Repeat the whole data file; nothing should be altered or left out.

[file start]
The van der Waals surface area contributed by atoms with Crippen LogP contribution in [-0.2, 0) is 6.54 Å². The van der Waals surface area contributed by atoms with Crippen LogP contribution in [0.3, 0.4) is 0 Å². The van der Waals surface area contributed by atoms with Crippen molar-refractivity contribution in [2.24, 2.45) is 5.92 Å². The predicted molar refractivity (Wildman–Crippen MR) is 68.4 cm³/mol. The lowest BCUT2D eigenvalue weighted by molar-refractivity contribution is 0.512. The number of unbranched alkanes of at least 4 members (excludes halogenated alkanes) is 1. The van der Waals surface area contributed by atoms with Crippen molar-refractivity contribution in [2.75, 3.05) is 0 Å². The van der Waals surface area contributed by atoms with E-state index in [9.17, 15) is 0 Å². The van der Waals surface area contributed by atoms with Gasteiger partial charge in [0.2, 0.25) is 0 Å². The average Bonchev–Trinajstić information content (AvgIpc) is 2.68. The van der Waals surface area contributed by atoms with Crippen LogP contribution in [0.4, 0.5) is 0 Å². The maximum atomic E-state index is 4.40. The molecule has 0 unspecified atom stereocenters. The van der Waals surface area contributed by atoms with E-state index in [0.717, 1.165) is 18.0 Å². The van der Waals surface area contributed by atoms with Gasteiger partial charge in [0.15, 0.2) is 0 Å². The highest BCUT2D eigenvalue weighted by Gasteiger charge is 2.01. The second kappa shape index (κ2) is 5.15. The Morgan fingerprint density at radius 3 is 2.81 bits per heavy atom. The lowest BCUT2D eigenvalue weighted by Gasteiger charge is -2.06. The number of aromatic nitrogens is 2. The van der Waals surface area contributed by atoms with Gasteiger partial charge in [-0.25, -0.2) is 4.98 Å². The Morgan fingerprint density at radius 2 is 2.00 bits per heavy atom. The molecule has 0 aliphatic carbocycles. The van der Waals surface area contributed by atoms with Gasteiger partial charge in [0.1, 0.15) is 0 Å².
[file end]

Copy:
The van der Waals surface area contributed by atoms with Crippen LogP contribution in [-0.2, 0) is 6.54 Å². The van der Waals surface area contributed by atoms with Crippen LogP contribution in [0.3, 0.4) is 0 Å². The van der Waals surface area contributed by atoms with Crippen molar-refractivity contribution in [2.24, 2.45) is 5.92 Å². The predicted molar refractivity (Wildman–Crippen MR) is 68.4 cm³/mol. The lowest BCUT2D eigenvalue weighted by molar-refractivity contribution is 0.512. The number of unbranched alkanes of at least 4 members (excludes halogenated alkanes) is 1. The van der Waals surface area contributed by atoms with Crippen molar-refractivity contribution in [2.75, 3.05) is 0 Å². The van der Waals surface area contributed by atoms with E-state index in [9.17, 15) is 0 Å². The van der Waals surface area contributed by atoms with Gasteiger partial charge in [0.2, 0.25) is 0 Å². The average Bonchev–Trinajstić information content (AvgIpc) is 2.68. The van der Waals surface area contributed by atoms with Crippen LogP contribution in [0.4, 0.5) is 0 Å². The maximum atomic E-state index is 4.40. The molecule has 0 unspecified atom stereocenters. The van der Waals surface area contributed by atoms with E-state index in [0.717, 1.165) is 18.0 Å². The van der Waals surface area contributed by atoms with Gasteiger partial charge in [0.15, 0.2) is 0 Å². The highest BCUT2D eigenvalue weighted by Gasteiger charge is 2.01. The second kappa shape index (κ2) is 5.15. The Morgan fingerprint density at radius 3 is 2.81 bits per heavy atom. The lowest BCUT2D eigenvalue weighted by Gasteiger charge is -2.06. The number of aromatic nitrogens is 2. The van der Waals surface area contributed by atoms with Gasteiger partial charge in [-0.25, -0.2) is 4.98 Å². The Morgan fingerprint density at radius 2 is 2.00 bits per heavy atom. The molecule has 0 aliphatic carbocycles. The van der Waals surface area contributed by atoms with Gasteiger partial charge in [0.1, 0.15) is 0 Å².